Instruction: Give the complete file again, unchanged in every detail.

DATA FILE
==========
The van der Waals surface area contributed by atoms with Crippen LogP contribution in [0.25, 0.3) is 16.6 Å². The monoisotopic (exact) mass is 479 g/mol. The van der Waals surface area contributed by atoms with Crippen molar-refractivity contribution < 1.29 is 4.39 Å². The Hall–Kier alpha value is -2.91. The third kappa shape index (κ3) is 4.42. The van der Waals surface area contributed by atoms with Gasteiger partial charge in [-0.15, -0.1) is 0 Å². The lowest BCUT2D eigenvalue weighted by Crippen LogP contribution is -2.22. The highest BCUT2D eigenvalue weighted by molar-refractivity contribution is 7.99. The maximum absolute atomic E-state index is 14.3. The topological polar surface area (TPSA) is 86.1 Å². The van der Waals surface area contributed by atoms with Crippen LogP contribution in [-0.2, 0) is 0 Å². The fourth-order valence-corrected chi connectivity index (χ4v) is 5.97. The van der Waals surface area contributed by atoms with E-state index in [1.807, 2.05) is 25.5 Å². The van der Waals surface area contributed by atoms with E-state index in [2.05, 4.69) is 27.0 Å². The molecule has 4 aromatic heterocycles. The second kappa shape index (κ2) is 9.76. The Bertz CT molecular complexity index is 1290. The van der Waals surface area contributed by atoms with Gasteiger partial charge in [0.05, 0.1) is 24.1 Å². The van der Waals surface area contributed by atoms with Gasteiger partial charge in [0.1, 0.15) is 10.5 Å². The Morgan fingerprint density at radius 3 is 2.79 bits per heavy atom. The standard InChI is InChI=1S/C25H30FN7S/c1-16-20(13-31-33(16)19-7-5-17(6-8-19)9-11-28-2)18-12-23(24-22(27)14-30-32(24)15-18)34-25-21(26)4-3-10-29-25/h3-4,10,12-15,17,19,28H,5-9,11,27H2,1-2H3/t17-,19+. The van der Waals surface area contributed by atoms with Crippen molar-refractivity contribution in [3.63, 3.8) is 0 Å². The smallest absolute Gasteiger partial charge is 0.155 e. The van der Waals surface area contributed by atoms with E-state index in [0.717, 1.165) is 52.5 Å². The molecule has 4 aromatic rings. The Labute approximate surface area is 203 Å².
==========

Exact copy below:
The van der Waals surface area contributed by atoms with Crippen LogP contribution in [0.25, 0.3) is 16.6 Å². The monoisotopic (exact) mass is 479 g/mol. The van der Waals surface area contributed by atoms with Crippen molar-refractivity contribution < 1.29 is 4.39 Å². The Hall–Kier alpha value is -2.91. The third kappa shape index (κ3) is 4.42. The van der Waals surface area contributed by atoms with Gasteiger partial charge in [-0.15, -0.1) is 0 Å². The lowest BCUT2D eigenvalue weighted by Crippen LogP contribution is -2.22. The highest BCUT2D eigenvalue weighted by molar-refractivity contribution is 7.99. The maximum absolute atomic E-state index is 14.3. The topological polar surface area (TPSA) is 86.1 Å². The van der Waals surface area contributed by atoms with Crippen LogP contribution in [-0.2, 0) is 0 Å². The fourth-order valence-corrected chi connectivity index (χ4v) is 5.97. The van der Waals surface area contributed by atoms with E-state index in [1.807, 2.05) is 25.5 Å². The van der Waals surface area contributed by atoms with E-state index in [2.05, 4.69) is 27.0 Å². The molecule has 4 aromatic heterocycles. The second kappa shape index (κ2) is 9.76. The Bertz CT molecular complexity index is 1290. The van der Waals surface area contributed by atoms with Gasteiger partial charge in [0.05, 0.1) is 24.1 Å². The van der Waals surface area contributed by atoms with Gasteiger partial charge in [0.1, 0.15) is 10.5 Å². The Morgan fingerprint density at radius 3 is 2.79 bits per heavy atom. The standard InChI is InChI=1S/C25H30FN7S/c1-16-20(13-31-33(16)19-7-5-17(6-8-19)9-11-28-2)18-12-23(24-22(27)14-30-32(24)15-18)34-25-21(26)4-3-10-29-25/h3-4,10,12-15,17,19,28H,5-9,11,27H2,1-2H3/t17-,19+. The van der Waals surface area contributed by atoms with Crippen molar-refractivity contribution in [3.63, 3.8) is 0 Å². The smallest absolute Gasteiger partial charge is 0.155 e. The van der Waals surface area contributed by atoms with E-state index in [0.717, 1.165) is 52.5 Å². The molecule has 4 aromatic rings. The Labute approximate surface area is 203 Å².